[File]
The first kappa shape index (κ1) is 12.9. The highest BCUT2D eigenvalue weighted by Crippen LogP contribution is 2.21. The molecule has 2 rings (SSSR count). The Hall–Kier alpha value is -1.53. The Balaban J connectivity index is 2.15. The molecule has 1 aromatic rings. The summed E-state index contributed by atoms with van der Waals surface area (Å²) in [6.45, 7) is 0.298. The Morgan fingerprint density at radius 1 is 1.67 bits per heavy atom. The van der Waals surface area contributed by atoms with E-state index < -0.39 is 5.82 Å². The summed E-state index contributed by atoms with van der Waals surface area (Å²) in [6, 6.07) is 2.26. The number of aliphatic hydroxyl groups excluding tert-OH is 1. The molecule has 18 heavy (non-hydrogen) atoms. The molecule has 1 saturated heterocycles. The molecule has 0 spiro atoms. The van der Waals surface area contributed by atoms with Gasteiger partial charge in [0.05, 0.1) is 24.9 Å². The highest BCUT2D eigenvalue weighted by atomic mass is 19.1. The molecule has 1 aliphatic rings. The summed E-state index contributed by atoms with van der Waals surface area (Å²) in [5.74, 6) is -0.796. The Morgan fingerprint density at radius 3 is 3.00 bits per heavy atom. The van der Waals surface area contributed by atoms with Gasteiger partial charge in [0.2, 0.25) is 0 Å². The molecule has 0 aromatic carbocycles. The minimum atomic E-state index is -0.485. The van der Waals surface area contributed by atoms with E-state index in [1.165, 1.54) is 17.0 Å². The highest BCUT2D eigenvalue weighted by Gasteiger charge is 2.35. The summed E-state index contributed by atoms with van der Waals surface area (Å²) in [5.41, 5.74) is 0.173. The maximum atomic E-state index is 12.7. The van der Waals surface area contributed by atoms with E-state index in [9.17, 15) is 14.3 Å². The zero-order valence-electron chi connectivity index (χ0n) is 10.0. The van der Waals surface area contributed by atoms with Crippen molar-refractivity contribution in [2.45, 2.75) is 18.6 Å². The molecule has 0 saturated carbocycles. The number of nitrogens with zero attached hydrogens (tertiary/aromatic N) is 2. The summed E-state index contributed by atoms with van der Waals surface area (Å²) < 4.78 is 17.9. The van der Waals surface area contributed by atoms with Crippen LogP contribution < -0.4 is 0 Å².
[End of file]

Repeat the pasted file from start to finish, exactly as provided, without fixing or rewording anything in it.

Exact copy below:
The first kappa shape index (κ1) is 12.9. The highest BCUT2D eigenvalue weighted by Crippen LogP contribution is 2.21. The molecule has 2 rings (SSSR count). The Hall–Kier alpha value is -1.53. The Balaban J connectivity index is 2.15. The molecule has 1 aromatic rings. The summed E-state index contributed by atoms with van der Waals surface area (Å²) in [6.45, 7) is 0.298. The Morgan fingerprint density at radius 1 is 1.67 bits per heavy atom. The van der Waals surface area contributed by atoms with E-state index < -0.39 is 5.82 Å². The summed E-state index contributed by atoms with van der Waals surface area (Å²) in [6, 6.07) is 2.26. The number of aliphatic hydroxyl groups excluding tert-OH is 1. The molecule has 18 heavy (non-hydrogen) atoms. The molecule has 1 saturated heterocycles. The molecule has 0 spiro atoms. The van der Waals surface area contributed by atoms with Gasteiger partial charge in [0.05, 0.1) is 24.9 Å². The highest BCUT2D eigenvalue weighted by atomic mass is 19.1. The molecule has 1 aliphatic rings. The summed E-state index contributed by atoms with van der Waals surface area (Å²) in [5.74, 6) is -0.796. The Morgan fingerprint density at radius 3 is 3.00 bits per heavy atom. The van der Waals surface area contributed by atoms with Gasteiger partial charge in [0.2, 0.25) is 0 Å². The molecule has 0 aromatic carbocycles. The minimum atomic E-state index is -0.485. The van der Waals surface area contributed by atoms with E-state index in [1.165, 1.54) is 17.0 Å². The highest BCUT2D eigenvalue weighted by Gasteiger charge is 2.35. The summed E-state index contributed by atoms with van der Waals surface area (Å²) in [5.41, 5.74) is 0.173. The maximum atomic E-state index is 12.7. The van der Waals surface area contributed by atoms with E-state index in [9.17, 15) is 14.3 Å². The zero-order valence-electron chi connectivity index (χ0n) is 10.0. The van der Waals surface area contributed by atoms with Crippen molar-refractivity contribution in [2.45, 2.75) is 18.6 Å². The molecule has 0 saturated carbocycles. The number of nitrogens with zero attached hydrogens (tertiary/aromatic N) is 2. The summed E-state index contributed by atoms with van der Waals surface area (Å²) < 4.78 is 17.9. The van der Waals surface area contributed by atoms with Crippen LogP contribution < -0.4 is 0 Å².